The Warriors’ Kevin Durant has made it clear that he will not visit the White House and President Donald Trump, a visit most teams make following an NBA championship.

"Nah, I won't do that," the 8-time All-Star told ESPN on Thursday. "I don't respect who's in office right now.”

"I don't agree with what he agrees with, so my voice is going to be heard by not doing that,” Durant continued. “That's just me personally, but if I know my guys well enough, they'll all agree with me."

Garrett Temple has used Twitter to make his thoughts known as well. Recently named the Kings’ Players Voice Teammate of the Year by the National Basketball Players Association, Temple has used his position as an NBA player to speak out multiple times.

Over the last week, he’s fielded questions and had plenty of discussions through social media on the issues of race and equality. His Twitter timeline is littered with thoughtful replies and some not so thoughtful ideas as well. Plenty of fans thanking him for using his position to further the conversation and of course, there is the occasional, “stick to sports” comment.

Agree or disagree, today’s athletes have huge platforms to share their opinions. From Cousins to Temple, there are varying degrees of engagement, but the time of players staying out of the discussion is long gone.

The Maloofs' colossal charity bet on Mayweather-McGregor circus act

maloof-courtside-kings.jpg
AP

The Maloofs' colossal charity bet on Mayweather-McGregor circus act

Gavin and Joe Maloof have gambled plenty in their lives, which is in part how they ended up losing the Sacramento Kings. They ran big, they hit a dry well, and they ended up selling the works.

So their decision to bet $880,000 on Floyd Mayweather in his “thing” with Conor McGregor for a $160,000 payout seemed the perfectly daft idea for two guys who were painted as perfectly daft when they were running the Kings and their other businesses into a freeway abutment on I-80.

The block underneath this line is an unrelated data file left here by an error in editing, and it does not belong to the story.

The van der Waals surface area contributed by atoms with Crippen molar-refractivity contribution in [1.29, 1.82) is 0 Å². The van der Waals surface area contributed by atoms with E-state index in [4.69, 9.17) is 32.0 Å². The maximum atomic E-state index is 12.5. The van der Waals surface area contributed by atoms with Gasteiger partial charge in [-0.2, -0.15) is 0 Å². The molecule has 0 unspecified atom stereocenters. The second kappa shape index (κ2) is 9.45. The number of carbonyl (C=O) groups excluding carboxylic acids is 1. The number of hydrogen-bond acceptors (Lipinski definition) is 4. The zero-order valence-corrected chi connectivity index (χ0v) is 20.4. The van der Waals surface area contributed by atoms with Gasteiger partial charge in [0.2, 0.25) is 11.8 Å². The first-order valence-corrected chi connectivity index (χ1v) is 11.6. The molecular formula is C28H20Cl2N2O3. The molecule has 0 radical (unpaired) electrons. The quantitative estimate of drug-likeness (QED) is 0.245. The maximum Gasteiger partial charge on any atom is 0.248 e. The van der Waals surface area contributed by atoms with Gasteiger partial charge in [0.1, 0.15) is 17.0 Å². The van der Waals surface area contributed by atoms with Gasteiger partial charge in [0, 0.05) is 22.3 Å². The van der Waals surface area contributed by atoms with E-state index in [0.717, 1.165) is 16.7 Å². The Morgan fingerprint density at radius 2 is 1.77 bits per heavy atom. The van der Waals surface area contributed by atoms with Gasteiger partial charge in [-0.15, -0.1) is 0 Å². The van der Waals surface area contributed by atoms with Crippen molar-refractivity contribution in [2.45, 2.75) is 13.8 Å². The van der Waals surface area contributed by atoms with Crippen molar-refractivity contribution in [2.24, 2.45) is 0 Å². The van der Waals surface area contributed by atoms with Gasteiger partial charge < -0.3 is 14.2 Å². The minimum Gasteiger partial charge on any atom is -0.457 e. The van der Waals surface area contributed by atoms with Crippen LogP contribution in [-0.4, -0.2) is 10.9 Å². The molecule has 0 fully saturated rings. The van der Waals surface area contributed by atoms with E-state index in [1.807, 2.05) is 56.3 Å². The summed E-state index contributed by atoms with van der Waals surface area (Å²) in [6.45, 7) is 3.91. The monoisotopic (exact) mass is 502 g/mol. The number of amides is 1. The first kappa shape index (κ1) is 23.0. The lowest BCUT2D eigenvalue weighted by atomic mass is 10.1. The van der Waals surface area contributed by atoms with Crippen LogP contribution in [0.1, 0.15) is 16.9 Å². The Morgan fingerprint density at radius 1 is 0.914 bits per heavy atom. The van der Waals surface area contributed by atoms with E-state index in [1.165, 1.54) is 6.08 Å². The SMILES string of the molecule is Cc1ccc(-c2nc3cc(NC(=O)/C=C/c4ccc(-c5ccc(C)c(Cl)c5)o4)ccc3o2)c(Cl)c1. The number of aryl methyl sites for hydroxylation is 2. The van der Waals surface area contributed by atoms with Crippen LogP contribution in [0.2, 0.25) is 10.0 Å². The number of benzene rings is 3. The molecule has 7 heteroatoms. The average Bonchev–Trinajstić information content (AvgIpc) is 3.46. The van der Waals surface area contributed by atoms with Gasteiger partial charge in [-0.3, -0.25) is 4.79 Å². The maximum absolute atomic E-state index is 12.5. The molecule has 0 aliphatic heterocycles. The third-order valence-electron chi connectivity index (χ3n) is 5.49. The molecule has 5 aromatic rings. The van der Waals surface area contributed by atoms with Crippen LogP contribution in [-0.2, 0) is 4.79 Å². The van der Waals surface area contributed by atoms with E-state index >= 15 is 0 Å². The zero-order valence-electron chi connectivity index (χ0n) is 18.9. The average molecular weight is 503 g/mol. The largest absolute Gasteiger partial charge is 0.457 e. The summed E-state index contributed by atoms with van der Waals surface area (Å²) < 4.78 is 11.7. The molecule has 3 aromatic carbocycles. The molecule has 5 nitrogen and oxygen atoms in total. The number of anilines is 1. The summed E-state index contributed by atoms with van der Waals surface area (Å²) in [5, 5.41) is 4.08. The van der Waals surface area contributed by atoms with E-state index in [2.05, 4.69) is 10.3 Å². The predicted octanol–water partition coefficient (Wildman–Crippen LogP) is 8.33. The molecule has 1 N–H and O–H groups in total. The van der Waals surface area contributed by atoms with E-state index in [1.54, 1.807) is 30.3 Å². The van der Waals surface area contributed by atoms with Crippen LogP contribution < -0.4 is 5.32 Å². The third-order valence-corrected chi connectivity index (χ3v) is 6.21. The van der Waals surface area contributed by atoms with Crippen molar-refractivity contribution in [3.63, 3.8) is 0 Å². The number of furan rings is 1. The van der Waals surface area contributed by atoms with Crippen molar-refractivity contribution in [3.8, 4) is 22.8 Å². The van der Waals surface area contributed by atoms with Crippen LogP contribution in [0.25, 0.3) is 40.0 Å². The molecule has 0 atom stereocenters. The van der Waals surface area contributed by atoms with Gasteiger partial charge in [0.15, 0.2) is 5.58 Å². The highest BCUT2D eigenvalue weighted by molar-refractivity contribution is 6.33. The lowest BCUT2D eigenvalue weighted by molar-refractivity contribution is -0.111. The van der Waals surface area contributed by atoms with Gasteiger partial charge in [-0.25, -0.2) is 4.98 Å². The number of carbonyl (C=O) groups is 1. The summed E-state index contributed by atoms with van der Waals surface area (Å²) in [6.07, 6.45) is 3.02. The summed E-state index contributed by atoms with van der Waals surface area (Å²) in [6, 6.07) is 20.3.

In fairness, they are planning to donate their winnings to a number of charities in the name of their hangover drink (Never Too Hungover, although I might have gone with the more lyrical HurlNoMore), so it’s not like their hearts aren’t a place close to the mythical “right place.”

But it does beg the question, “Why don’t they just give $160,000 and skip the scam?” Because it wasn’t about charity, it was about promotion, and while there’s nothing wrong with promotion, attaching it to one of the seediest carnival events of the modern era makes it seem, well, kind of creepy.

Or maybe “creepy” is too strong. Maybe’s it’s just opportunism, which is more, well, Vegas-y.

Kings fans will remember the Maloofs as the family that saved the foundering team from the clutches of owner Jim Thomas, and then remember them as the family whose clutches Vivek Ranadive had to save the team from 15 years later. It’s the nature of most ownerships – you do good to eliminate a prior evil, and eventually become evil yourselves when the fans turn on you.

But the Maloofs aren’t evil – even their most strident critics will say that. They just saw an opportunity to scratch a bunch of itches at once – good-heartedness, advertising, gambling and Vegas’ most important product – selling you things you could never imagine wanting.

It almost makes you wonder if they harbor a secret itch to take the $160,000 and double down on behalf of the charities for another of their pet projects – the Vegas Golden Knights. If they put it on the Knights to win the Stanley Cup at 200-1, that’s $32,000,000. Then if they took that and . . .

. . . and before you know it, they’re trapped in the fantasyland of Las Vegas at its weirdest. Maybe it’s just performance art with more money than most of us can eat.